Former two-division UFC titleholder Henry Cejudo didn’t hold back against bantamweight champion Aljamain Sterling

After a three-year layoff, Cejudo will return to face Sterling for the bantamweight title in the main event of UFC 288 on May 6. 

During a recent interview with ESPN, Cejudo (16-2) had a heated exchange with Sterling, who he criticized for his controversial title win at UFC 259. 

In March 2021, Sterling (22-3) defeated former champion Petr Yan by disqualification due to an illegal knee. A year later, he captured another win against Yan by split decision. 

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“He won the [title] via Academy Award. He won the second fight against Yan [against Yan] via… judges guilt,” Cejudo said. “This dude is an easy fight for me and I’m going to stop him no less than three rounds and I promise you that.”

Henry Cejudo vs. Aljamain Sterling Are Two Bantamweight Greats 

Cejudo, who is a former simultaneous bantamweight and flyweight champion, last fought in May 2020 at UFC 249 where he defeated Dominick Cruz by TKO. He announced his retirement after the bout. 

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The 36-year-old re-entered the USADA drug-testing pool in early 2022. His UFC resume includes other wins over Demetrious Johnson, T.J. Dillashaw, Sergio Pettis and Marlon Moreas, to name a select few.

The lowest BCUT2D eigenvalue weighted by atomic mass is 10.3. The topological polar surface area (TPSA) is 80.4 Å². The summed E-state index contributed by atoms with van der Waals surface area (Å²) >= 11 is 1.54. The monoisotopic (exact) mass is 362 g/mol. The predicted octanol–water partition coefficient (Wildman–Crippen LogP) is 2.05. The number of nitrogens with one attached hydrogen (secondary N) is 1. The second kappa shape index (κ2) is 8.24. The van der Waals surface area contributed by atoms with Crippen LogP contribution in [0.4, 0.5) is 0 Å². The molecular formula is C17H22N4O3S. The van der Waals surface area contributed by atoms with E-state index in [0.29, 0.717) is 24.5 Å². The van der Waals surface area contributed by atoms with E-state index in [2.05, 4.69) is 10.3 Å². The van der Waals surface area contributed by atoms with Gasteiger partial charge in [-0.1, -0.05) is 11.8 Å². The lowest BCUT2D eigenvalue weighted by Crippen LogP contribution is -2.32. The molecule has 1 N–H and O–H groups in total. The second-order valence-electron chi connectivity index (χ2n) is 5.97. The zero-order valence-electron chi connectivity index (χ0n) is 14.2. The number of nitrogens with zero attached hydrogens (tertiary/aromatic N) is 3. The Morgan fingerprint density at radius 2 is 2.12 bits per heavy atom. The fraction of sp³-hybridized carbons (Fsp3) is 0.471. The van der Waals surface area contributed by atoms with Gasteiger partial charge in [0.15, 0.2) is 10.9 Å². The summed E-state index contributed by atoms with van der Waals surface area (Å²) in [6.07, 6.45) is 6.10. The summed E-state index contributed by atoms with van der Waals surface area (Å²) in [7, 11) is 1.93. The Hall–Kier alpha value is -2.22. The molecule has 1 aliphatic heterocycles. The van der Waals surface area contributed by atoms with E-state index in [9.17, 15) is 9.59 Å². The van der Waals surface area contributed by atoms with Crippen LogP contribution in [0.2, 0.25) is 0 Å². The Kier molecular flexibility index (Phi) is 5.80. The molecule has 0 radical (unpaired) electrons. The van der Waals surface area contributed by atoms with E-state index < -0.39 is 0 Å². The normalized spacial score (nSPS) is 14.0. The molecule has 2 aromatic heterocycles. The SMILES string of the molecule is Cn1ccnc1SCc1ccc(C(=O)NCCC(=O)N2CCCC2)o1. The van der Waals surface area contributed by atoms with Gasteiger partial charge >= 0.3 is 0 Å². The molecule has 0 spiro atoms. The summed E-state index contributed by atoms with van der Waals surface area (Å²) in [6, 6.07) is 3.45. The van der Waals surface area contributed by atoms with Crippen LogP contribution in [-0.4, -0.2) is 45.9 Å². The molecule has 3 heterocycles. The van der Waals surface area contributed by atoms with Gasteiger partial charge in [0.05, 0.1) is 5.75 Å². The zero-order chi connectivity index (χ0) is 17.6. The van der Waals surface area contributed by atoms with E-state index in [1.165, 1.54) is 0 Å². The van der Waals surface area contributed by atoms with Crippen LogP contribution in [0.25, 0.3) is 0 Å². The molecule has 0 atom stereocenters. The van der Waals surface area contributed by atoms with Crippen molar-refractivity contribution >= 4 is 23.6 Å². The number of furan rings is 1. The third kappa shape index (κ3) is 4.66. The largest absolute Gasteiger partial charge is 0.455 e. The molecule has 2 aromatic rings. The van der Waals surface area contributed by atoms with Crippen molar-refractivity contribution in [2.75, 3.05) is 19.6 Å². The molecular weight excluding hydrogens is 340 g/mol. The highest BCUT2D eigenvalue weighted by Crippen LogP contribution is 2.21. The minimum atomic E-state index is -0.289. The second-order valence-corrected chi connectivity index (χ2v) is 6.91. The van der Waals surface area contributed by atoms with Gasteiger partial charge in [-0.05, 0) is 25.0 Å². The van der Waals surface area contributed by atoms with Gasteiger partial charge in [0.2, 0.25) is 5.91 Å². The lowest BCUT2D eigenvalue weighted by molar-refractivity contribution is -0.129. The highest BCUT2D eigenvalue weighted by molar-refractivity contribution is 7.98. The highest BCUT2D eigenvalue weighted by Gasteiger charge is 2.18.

Sterling, who represents the Serra-Longo Fight Team, hasn’t lost in five years. Since winning the 135-pound title, he has defended his throne twice with wins over former champions Yan and Dillashaw. 

The Long Island, New York native is ranked No. 7 in the UFC’s pound-for-pound fighter list. 

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Once that bell rings and you realize it’s not an easy fight, you’re going to feel so stupid,” Sterling told Cejudo. 

The two 135-ers will settle their beef at UFC 288 that will be held at the Prudential Center in Newark, New Jersey.

Marc Ray has lived his entire life in Houston, Texas, where he was born, raised and attended the University of Houston, studying broadcast journalism. As you may imagine, he spends much of his time watching mixed martial arts as part of his daily routine — not only to pump himself up, but also because he deeply enjoys the sport. Ray has worked for Houston Public Media, where he interned in the newsroom and produced community stories. Ray also created sports features in Houston for El Gato Media Network and occasionally produced content for an internship at AARP.